Three students from Robeson High School help retrieve computers donated by Penn. (Photo: Payne Schroeder)
Saltz said that he largely does the refurbishing himself. The District is not involved.
“It takes a lot of time. It’s keeping everything together with spit and duct tape.”
Saltz said that his 11th-grade English classroom “looks awful” with a patchwork of wiring, “but it is what it is.”
MaryBeth Hertz, a computer teacher at Science Leadership Academy @ Beeber, said that when she worked as an IT coordinator for the Alliance for Progress Charter School about two years ago, she got a donation of about 30 desktops. That donation included “a box of tangled cords and mice” and an independent contractor to provide networking and support technology. Hertz said that she made the system last for a year until they got a grant for new computers.
“It was hours and hours of time, plus inventory and labeling, [so] you need to have people on the staff to deal with it – or don’t take” the equipment, Hertz said.
Abby Thaker, development director for the Mount Airy Schools Coalition, said a recent contribution of smartboards by the private Penn Charter School to Henry School did not work out.
“The installation of a smartboard is a much bigger deal than installation of a desktop,” she said. After consulting with Westall, Thaker said that the school declined the donation.
Making a start
The District has, however, taken steps to make donating goods and services easier, including technology.
“We have processes and procedures that can seem off-putting,” said Vicki Ellis, executive director of the District’s Office of Strategic Partnerships.
“We try to make it easier for the schools and donors.”
Last summer, the Office of Strategic Partnerships launched a new website, philaosp.weebly.com, to match schools and potential donors with all types of goods and services.
For computers, Deruiter says there is no shortage of potential donors. PCF now has about 7,500 used computers in a newly rented warehouse space in East Falls from donors including Health Partners, Comcast, Temple University, and the University of Pennsylvania.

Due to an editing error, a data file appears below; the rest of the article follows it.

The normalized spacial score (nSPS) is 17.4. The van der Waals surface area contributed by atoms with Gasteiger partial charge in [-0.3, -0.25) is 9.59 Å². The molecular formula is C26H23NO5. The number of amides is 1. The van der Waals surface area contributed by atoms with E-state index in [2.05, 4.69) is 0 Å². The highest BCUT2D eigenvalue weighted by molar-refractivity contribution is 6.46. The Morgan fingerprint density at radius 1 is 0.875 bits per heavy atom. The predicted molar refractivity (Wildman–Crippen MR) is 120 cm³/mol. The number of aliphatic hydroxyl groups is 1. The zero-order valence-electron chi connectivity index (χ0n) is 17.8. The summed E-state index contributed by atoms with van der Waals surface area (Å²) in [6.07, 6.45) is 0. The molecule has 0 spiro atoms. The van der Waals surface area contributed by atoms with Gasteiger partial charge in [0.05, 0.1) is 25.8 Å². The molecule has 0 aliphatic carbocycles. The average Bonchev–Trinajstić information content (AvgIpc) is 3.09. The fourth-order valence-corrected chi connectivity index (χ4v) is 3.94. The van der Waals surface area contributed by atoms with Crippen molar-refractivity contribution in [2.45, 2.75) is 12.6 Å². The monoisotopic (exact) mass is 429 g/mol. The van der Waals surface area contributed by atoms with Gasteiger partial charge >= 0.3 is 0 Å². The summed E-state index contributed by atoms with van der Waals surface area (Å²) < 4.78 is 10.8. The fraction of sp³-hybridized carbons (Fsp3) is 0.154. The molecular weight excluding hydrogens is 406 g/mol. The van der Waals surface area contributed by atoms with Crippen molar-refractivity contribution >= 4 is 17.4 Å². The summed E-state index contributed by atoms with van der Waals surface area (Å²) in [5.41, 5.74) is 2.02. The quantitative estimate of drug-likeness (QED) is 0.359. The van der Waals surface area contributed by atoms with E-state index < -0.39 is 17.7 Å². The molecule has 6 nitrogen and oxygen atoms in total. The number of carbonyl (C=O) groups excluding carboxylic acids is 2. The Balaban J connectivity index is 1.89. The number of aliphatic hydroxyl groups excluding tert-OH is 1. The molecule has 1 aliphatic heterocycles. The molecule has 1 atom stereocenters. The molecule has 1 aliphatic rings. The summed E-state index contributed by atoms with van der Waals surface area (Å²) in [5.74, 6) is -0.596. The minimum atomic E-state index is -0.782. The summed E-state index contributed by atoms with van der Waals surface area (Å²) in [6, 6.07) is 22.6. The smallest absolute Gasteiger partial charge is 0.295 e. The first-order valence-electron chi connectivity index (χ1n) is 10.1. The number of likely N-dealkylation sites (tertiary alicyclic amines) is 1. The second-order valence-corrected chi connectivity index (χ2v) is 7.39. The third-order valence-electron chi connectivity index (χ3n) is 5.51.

For each classroom at Emlen, scrubbing the hard drives and refurbishing three computers cost about $300. That doesn’t count the labor time for ongoing maintenance.
PCF put the Linux operating system on each computer, “so they’re neither Mac nor Windows,” Deruiter said. “It’s a fairly bare-bones system, which makes the old equipment run faster. It’s pretty lean and mean,” allowing students to run such widely used programs as Lexia Learning and First in Math.
“Our problem is finding the schools and raising the money,” he said. “Some schools don’t have power in the classrooms, no Internet. They don’t have outlets in the room, or in the locations where we want. It’s ridiculous.”
He credits the District with alleviating some of the problems by establishing a Google education account for every child, “so they have access to email and Google Drive” through the cloud.
This lessens the load on aging servers that must be maintained in individual buildings. But students must have computers to use the accounts, and teachers and parents need to know that they’re available.
Giving students laptops presents other issues, Deruiter said. Many don’t have Internet access at home – he has connected several homes – and parents have to be sure the computers are used for school, not as “glorified Game Boys.”
Although Deruiter is optimistic that the pilot at Emlen can be a success at more schools, he said that the unmet need is so great that “even if it trickles down, it’s going to be a long time.”
This article will appear in the Notebook's forthcoming print issue focusing on education technology, due out next week.